Quantifying Pollinator Diversity, Abundance, and Seasonal Changes in Pollinators at Low and High Elevations and Differences in Collection Methods, Southwest Colorado

Catlin, Lauren (2014) Quantifying Pollinator Diversity, Abundance, and Seasonal Changes in Pollinators at Low and High Elevations and Differences in Collection Methods, Southwest Colorado. [Essay or Creative Nonfiction]

[img]
Preview
PDF
Available under License Creative Commons Attribution No Derivatives.

Download (655Kb) | Preview

    Abstract

    Bees (Order Hymenoptera) are arguably the most important group of pollinating insects found on the planet, especially because they play an important role in agriculture by pollinating our crops. In the US, over half of the commercially-managed pollinators (mostly honeybees) have disappeared since 1940 with similar declines worldwide and the causes not entirely known (Wenning, 2007). A proposed hypothesis for the decline of these insects has been that of increased global temperatures. Bees are endothermic, and any rise in normal temperatures could be problematic for their thermoregulation. Water loss, droughts and changes in plant phenology would affect bumble bees as well, and heat waves could prematurely wake hibernating queens before adequate flowering resources are available. Honeybees have been extensively researched because they are economically important to us, but very few studies have been performed for pollinators of non-agricultural ecosystems. The intention of this study is to help fill this void in information on other pollinating insects by gathering baseline data on pollinators and specifically bumblebees at low and high elevations in southwestern Colorado.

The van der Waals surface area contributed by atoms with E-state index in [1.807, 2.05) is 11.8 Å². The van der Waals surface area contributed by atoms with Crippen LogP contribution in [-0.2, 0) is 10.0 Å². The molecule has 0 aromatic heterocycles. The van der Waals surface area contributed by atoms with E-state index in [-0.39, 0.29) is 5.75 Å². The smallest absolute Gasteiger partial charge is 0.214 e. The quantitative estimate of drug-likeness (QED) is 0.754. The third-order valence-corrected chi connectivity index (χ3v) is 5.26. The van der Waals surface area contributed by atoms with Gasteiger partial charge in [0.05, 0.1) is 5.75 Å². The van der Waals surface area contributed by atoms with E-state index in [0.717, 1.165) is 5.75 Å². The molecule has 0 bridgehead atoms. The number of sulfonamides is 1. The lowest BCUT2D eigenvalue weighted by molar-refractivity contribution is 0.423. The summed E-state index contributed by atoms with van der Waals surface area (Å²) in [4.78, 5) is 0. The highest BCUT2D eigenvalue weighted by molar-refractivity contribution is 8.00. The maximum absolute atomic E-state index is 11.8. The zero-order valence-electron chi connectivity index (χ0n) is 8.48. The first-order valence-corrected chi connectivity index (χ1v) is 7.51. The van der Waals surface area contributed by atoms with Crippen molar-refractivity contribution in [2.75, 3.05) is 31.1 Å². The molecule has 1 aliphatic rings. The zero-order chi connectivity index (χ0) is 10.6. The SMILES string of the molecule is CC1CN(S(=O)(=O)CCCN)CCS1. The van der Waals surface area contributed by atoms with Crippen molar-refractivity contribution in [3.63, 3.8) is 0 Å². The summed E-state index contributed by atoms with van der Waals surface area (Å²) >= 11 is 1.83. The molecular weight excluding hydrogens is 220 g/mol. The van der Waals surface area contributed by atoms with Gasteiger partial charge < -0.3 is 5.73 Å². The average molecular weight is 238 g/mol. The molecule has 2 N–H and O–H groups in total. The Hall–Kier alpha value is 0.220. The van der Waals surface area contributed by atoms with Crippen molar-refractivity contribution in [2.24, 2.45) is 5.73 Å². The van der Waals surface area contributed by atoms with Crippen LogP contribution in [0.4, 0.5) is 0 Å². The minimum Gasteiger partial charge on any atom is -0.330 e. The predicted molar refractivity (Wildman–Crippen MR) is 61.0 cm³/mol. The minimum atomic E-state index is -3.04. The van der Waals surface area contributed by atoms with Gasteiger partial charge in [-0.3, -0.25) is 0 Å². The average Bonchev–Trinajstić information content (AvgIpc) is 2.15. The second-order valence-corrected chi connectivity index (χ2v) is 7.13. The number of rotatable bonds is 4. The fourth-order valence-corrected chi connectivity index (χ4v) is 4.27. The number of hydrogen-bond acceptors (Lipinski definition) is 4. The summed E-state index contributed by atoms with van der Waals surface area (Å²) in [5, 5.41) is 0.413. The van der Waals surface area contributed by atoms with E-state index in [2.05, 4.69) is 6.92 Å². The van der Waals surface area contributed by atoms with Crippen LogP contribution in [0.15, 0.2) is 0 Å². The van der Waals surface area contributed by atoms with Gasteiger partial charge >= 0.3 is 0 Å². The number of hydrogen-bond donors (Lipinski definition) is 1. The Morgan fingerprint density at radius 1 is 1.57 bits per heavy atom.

Item Type: Essay or Creative Nonfiction
    Created by Student or Faculty: Student
    Additional Information: Winner of a Fort Lewis College Writing Award
    Subjects: School of Arts and Sciences > Environmental Studies
    School of Arts and Sciences > Writing Program
    Depositing User: Alejandro Marquez
    Date Deposited: 25 Apr 2014 10:01
    Last Modified: 25 Apr 2014 10:20
    URI: http://fortworks.fortlewis.edu/id/eprint/623


    © FortWorks - powered by EPrints 3 - sponsored and maintained by the John F. Reed Library at Fort Lewis College